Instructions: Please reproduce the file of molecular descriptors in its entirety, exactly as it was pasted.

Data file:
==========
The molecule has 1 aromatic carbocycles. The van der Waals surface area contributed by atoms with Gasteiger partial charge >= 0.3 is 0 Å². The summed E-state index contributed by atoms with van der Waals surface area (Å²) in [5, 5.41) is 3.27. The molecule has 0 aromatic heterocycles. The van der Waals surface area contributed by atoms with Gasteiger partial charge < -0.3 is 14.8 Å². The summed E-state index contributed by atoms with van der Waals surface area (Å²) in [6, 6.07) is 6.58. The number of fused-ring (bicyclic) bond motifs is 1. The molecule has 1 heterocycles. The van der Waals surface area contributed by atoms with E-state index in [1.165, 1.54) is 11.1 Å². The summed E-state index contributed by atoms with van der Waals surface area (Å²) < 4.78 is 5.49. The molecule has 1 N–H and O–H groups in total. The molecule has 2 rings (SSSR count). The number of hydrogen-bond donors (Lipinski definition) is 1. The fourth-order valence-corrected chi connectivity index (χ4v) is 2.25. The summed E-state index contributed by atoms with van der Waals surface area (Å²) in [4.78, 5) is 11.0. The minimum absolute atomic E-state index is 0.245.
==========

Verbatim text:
The molecule has 1 aromatic carbocycles. The van der Waals surface area contributed by atoms with Gasteiger partial charge >= 0.3 is 0 Å². The summed E-state index contributed by atoms with van der Waals surface area (Å²) in [5, 5.41) is 3.27. The molecule has 0 aromatic heterocycles. The van der Waals surface area contributed by atoms with Gasteiger partial charge < -0.3 is 14.8 Å². The summed E-state index contributed by atoms with van der Waals surface area (Å²) in [6, 6.07) is 6.58. The number of fused-ring (bicyclic) bond motifs is 1. The molecule has 1 heterocycles. The van der Waals surface area contributed by atoms with E-state index in [1.165, 1.54) is 11.1 Å². The summed E-state index contributed by atoms with van der Waals surface area (Å²) < 4.78 is 5.49. The molecule has 1 N–H and O–H groups in total. The molecule has 2 rings (SSSR count). The number of hydrogen-bond donors (Lipinski definition) is 1. The fourth-order valence-corrected chi connectivity index (χ4v) is 2.25. The summed E-state index contributed by atoms with van der Waals surface area (Å²) in [4.78, 5) is 11.0. The minimum absolute atomic E-state index is 0.245.